"We do still think there is a chance for some movement on the issue in June or July," said Laura Vazquez, senior immigration legislative analyst for National Council of La Raza.
La Raza, the largest Hispanic civil rights and advocacy organization in the U.S., recently released an "immigration scorecard" that it hoped would serve as a call to action for House Republicans.
"It was clear that the House Republican leadership got the lowest scores possible," Vazquez said. "It is up to House Republican leaders to put these issues on the floor so that they can take this back to constituents to show that they are pushing for immigration reform."
The Brookings Institution, along with the Public Religion Research Institute, recently released a survey showing that six in 10 Americans support a path to citizenship for undocumented immigrants, as proposed by the reform legislation.
The survey also found that when asked how the immigration system should deal with undocumented immigrants currently living in the U.S., 62 percent favor allowing them a way to become citizens provided they meet certain criteria.
On the other hand, 19 percent favor identifying and deporting undocumented immigrants, while 17 percent responded that they should be allowed to become permanent legal residents but not citizens.
Some Democrats in Congress are calling for an immediate vote, saying Republicans should realize that their inaction would mean a rough election season in this year's elections.
Speaking on the floor of the House of Representatives on Wednesday, Rep. Luis Gutierrez, D-Ill., said the Republicans are taking chances not only with congressional seats in November but with their chances of taking back the White House in 2016.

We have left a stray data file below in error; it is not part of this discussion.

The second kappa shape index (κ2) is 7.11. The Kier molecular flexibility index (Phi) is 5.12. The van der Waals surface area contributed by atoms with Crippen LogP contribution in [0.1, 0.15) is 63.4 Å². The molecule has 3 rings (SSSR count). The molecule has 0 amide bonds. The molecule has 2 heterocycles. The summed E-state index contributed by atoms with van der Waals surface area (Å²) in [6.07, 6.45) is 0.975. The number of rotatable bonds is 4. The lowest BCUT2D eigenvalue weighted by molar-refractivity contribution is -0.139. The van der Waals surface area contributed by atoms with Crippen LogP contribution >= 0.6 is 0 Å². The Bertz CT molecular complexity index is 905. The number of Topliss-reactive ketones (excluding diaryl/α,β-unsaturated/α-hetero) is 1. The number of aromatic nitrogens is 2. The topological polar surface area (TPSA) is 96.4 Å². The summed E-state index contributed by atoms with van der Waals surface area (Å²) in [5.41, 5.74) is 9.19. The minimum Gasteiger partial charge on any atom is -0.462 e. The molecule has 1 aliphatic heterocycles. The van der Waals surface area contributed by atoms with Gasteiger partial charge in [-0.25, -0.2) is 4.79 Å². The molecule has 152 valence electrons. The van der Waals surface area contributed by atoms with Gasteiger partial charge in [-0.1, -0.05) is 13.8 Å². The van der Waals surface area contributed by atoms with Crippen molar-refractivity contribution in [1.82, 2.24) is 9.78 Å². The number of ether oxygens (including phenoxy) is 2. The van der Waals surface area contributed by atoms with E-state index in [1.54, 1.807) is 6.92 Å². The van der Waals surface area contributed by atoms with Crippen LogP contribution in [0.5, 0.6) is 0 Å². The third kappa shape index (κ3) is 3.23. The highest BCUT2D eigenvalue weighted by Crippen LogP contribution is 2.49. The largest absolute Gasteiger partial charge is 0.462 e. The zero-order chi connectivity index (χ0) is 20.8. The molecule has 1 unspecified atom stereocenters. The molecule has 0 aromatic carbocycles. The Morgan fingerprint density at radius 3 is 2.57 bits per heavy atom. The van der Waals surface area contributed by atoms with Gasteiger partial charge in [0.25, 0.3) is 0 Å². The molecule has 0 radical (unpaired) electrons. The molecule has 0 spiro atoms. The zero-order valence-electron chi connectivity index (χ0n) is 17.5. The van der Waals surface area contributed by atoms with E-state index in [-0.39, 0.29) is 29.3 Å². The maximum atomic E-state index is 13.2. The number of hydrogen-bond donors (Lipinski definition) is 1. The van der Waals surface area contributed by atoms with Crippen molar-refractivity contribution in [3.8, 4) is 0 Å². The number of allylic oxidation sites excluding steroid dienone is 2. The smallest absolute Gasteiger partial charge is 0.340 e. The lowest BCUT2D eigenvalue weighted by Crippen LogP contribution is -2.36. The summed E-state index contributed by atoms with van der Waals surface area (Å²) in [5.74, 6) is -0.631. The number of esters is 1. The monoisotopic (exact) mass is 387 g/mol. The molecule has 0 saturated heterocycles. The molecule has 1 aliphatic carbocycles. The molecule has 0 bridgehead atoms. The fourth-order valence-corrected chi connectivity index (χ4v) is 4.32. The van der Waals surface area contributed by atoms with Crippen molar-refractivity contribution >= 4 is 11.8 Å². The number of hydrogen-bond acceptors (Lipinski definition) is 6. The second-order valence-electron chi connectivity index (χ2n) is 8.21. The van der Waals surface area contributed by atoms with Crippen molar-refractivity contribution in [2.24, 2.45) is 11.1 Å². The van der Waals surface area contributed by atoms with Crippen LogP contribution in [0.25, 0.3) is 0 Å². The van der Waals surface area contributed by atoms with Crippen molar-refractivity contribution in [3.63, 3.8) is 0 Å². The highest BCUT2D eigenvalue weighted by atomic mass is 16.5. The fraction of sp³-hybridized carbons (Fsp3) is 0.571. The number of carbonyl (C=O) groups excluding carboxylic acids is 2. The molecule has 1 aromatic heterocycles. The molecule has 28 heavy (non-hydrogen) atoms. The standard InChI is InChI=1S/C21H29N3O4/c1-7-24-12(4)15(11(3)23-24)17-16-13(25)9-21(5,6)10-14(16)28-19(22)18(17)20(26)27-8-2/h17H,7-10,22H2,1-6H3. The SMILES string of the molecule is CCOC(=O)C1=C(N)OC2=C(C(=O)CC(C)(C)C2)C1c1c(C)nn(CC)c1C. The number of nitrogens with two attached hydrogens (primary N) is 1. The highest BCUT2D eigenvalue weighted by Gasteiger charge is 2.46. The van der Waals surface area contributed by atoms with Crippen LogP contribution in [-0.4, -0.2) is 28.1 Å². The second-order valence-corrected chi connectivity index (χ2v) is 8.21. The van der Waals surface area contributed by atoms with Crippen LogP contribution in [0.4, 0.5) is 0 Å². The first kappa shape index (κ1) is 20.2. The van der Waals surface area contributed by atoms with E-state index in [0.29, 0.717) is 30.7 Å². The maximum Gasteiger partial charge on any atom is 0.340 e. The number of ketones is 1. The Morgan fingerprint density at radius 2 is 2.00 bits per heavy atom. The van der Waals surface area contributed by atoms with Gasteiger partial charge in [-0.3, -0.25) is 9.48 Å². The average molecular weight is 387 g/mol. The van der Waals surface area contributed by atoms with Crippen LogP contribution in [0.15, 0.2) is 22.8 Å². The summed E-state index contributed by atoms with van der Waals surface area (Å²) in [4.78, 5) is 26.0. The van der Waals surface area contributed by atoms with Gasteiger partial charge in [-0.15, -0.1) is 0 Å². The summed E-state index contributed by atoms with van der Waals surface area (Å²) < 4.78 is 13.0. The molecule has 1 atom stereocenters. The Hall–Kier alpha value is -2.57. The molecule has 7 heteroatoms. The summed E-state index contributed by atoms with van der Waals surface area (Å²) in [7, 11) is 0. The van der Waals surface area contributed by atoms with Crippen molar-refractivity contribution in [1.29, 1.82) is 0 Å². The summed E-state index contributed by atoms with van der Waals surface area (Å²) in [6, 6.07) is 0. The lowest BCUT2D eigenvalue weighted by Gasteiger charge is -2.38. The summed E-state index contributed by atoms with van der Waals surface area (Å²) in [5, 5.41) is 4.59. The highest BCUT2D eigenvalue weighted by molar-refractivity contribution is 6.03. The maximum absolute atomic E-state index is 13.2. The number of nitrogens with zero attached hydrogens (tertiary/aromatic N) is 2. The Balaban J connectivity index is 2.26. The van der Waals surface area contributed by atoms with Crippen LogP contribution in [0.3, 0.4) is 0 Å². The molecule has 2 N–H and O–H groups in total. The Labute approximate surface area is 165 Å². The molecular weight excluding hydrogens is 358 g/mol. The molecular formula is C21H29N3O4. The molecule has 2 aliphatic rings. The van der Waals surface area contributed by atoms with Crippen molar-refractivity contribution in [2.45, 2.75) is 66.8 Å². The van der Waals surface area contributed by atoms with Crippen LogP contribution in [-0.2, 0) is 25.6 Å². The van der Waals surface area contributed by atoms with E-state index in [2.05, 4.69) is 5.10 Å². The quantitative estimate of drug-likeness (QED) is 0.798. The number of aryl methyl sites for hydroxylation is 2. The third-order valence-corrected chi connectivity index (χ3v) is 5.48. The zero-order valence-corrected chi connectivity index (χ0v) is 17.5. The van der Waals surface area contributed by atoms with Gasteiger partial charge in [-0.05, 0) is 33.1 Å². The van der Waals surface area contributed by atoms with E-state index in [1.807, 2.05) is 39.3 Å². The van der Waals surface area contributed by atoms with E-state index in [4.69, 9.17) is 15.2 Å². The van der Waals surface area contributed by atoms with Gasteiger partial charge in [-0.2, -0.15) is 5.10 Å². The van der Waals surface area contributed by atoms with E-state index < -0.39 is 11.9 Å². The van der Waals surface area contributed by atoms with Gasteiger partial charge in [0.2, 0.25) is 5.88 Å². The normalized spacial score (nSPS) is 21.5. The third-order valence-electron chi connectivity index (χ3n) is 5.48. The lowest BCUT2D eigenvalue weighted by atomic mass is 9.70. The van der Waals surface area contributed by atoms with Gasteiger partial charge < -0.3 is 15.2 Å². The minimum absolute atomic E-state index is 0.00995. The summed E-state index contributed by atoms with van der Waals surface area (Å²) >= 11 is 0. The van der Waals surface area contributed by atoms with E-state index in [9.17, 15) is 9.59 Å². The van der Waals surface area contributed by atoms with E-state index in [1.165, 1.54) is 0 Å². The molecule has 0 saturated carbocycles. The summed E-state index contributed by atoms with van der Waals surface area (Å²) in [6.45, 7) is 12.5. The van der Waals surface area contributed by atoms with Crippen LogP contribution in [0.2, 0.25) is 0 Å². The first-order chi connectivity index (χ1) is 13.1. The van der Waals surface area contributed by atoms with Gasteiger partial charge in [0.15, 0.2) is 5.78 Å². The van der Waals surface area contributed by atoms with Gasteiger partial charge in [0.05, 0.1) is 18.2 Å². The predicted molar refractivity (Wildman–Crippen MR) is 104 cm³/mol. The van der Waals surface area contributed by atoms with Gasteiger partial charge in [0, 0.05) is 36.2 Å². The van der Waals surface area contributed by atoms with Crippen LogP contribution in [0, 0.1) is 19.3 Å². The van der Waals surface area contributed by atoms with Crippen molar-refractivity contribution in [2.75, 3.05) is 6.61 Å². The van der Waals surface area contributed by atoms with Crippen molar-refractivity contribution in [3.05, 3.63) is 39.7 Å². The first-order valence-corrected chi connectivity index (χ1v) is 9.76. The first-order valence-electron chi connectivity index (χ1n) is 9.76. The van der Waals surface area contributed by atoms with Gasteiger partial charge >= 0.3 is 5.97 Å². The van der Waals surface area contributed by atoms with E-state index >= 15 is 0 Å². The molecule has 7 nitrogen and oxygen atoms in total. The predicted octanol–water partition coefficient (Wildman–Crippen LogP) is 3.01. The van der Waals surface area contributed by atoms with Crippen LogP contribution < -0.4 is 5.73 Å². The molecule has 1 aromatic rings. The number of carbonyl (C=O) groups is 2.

"They can choose to address the immigration issue head on and get it resolved, and give the Republican nominee in 2016 a fighting chance in his or her run for the White House."
Gutierrez said if Congress can't pass immigration reform, the president will have to "rescue the country" from our "dysfunctional immigration system."
Last June, the Senate passed a bill that would strengthen border security, create a better immigrant visa registration and regulate future immigration admissions.
The House has yet to pass a bill, with most proposals defeated by the Judiciary Committee.
Cantor announced Wednesday he would resign as majority leader because of his unexpected primary loss Tuesday to tea party candidate David Brat. The majority leader is responsible for setting debate on the House floor.
During the news conference where he resigned, Cantor said of immigration reform, "I think it is much more desirable and practically doable if we did it one step at a time, working towards where we have common ground and believe things in common."
Supporters of immigration reform are also pushing for the passage of the DREAM Act, a bill that would provide conditional permanent residency to certain immigrants who arrive to the United States as minors, graduate from high school and are of "good moral character."
Last weekend roughly 700 unaccompanied minors from Central America were sent to a Border Patrol warehouse in Nogales, Arizona by U.S. authorities.
President Barack Obama called the surge a crisis and appointed the Federal Emergency Management Agency to lead the government's response.
Vasquez said the influx of unaccompanied immigrant minors illustrates the extent of the problem.
"Immigration is extraordinarily personal," she said. "Jobs are on their minds, but immigration is in their hearts."
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